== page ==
Phonological Features of Contemporary Spoken Binukid

Main Article Content

Teresita Hermocilla-Borres

Abstract

This paper attempts to describe the phonological features of Binukid language, which is one of the indigenous languages spoken by the lumads, particularly the Umajamnen tribe, in Bukidnon, Southern Philippines. The study anchored its framework of analysis from the International Phonetic Alphabet (IPA) in Ladefoged (2012) for the phonetic notations and standardized representations. Proper research protocols were observed such as the seeking of consent from the National Commission on Indigenous Peoples (NCIP) in the Province, the tribal informed consent, and the conduct of the traditional pamuhat ritual. Informants were properly identified and qualified based on language use in the home domain. Results revealed that Binukid has 16 consonants: the /b/, /k/, /d/, /g/, /h/, /j/, /l/, /m/, /n/, / ®_ /, /p/, /r/, /s/, /t/, /w/, and /y/. It has five vowels: the /a/, the pepet /e/, /i/, /o/, and /u/; and finally, it has five diphthongs: the high-front /ei/, the front central /au/, the low central back /ai/, the central /ƒÓi/ and the back central /ou/. Significant findings include the following: identification of the pepet /e/, the alveo-palatal affricate /j/; and the presence of the five dipthongs: the /ƒÓi/, /au/, /ai/, /ƒªi/, and /ow/. These findings were not mentioned in the early descriptions of related Binukid phonology in the studies of Atherton (1953, 1963); Post (1965, 1968), and Post & Gardner (1965). Finally, the study found interchangeability of some vowels and consonants among the elderly in the community, and the preponderance of the /a/, the peppet /e/, and the /j/ in the corpus.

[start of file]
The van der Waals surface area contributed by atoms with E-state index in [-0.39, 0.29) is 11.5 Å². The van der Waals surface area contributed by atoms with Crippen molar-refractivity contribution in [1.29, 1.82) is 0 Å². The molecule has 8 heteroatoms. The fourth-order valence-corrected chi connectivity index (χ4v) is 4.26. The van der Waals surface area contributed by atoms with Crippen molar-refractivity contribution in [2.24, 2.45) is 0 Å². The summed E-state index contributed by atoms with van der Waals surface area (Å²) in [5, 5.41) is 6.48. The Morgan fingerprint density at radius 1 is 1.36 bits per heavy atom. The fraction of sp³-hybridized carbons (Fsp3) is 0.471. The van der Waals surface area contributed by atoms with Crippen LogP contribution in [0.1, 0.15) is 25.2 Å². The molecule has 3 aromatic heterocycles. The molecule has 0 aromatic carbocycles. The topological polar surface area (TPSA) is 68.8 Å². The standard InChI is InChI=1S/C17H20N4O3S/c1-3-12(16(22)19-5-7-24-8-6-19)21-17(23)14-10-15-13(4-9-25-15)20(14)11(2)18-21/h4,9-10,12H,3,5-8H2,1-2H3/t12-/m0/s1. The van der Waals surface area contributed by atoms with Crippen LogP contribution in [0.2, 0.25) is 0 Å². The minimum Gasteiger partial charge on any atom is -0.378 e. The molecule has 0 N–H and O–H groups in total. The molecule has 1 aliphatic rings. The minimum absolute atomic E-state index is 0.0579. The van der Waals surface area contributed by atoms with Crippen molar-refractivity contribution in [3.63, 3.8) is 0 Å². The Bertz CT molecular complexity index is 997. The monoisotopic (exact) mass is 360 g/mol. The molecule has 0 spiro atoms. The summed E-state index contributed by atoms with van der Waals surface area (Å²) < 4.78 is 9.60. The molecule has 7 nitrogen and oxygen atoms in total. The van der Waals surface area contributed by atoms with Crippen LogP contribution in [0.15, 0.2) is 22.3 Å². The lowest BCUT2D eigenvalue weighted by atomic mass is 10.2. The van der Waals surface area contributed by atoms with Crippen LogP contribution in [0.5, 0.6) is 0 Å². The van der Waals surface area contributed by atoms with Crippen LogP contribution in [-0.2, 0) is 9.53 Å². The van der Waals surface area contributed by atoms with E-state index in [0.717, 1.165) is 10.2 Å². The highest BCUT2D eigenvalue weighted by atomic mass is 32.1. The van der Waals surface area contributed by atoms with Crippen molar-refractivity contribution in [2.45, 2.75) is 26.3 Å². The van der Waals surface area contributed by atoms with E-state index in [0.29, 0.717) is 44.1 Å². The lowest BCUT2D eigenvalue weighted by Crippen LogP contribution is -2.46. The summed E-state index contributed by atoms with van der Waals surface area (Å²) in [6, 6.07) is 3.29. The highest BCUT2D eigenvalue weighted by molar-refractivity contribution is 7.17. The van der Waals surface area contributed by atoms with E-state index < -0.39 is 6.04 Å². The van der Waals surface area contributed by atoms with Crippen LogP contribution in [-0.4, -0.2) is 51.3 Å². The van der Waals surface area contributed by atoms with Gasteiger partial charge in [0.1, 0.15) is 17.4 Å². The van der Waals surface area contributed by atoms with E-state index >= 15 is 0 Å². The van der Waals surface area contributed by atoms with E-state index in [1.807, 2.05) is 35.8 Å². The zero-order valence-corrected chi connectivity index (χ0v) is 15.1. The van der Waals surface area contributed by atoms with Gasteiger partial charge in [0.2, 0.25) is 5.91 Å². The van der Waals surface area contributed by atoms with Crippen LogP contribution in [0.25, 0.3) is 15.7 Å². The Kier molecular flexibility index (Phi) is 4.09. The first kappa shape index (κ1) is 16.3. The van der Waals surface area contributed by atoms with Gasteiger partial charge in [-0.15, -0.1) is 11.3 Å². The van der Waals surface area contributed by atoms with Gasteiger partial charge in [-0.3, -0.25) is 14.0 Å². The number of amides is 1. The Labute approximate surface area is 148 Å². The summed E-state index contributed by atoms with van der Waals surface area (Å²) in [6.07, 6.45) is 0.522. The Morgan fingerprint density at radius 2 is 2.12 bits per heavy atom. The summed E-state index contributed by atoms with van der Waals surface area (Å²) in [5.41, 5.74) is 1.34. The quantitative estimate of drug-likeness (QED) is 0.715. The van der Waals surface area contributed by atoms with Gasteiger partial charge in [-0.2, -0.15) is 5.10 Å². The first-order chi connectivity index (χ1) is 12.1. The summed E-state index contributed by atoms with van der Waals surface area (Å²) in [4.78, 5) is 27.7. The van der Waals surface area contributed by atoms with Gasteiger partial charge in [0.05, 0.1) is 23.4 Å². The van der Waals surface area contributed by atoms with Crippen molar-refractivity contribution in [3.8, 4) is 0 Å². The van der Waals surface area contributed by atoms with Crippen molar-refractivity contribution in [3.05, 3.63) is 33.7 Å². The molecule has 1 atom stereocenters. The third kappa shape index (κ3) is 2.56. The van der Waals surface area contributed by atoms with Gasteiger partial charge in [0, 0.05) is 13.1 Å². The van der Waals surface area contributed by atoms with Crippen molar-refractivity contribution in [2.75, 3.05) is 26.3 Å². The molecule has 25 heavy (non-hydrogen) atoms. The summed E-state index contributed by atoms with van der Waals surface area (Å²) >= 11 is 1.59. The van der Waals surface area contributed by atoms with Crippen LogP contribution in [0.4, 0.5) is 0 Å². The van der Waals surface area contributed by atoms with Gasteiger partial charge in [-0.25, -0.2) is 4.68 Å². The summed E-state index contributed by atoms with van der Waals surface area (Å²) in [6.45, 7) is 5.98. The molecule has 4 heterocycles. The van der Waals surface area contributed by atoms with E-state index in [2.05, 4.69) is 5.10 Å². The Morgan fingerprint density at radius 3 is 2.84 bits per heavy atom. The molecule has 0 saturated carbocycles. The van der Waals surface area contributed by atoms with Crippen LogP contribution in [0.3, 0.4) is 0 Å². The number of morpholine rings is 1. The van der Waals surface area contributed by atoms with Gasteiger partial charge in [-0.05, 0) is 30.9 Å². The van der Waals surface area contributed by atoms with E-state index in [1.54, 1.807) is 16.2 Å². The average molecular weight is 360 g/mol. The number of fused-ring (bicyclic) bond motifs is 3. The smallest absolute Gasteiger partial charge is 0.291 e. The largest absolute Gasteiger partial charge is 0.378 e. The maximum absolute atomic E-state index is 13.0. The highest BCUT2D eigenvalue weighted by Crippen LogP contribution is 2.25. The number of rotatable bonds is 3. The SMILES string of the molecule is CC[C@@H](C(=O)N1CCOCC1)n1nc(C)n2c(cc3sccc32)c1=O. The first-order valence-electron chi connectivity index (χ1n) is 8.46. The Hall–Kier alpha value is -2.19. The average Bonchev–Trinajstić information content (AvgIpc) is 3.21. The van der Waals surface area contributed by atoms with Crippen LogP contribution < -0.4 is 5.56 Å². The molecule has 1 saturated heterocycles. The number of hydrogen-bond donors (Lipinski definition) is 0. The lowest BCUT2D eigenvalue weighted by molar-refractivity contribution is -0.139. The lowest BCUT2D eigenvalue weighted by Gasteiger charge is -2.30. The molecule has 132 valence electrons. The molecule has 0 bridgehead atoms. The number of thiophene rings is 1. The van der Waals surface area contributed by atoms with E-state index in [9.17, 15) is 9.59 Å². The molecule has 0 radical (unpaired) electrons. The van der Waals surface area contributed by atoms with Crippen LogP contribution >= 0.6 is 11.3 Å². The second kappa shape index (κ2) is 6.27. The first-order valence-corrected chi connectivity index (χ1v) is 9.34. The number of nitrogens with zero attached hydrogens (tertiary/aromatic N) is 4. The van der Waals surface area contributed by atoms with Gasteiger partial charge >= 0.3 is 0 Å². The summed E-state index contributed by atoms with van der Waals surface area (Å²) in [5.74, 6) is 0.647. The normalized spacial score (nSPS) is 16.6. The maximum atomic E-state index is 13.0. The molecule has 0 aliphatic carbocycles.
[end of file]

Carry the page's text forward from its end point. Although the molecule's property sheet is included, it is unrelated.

Downloads

Download data is not yet available.

Article Details

How to Cite
HERMOCILLA-BORRES, Teresita. Phonological Features of Contemporary Spoken Binukid. Journal of Modern Languages, [S.l.], v. 28, p. 78-98, dec. 2018. ISSN 2462-1986. Available at: <https://jml.um.edu.my/article/view/15611>. Date accessed: 23 aug. 2019.
Section
Articles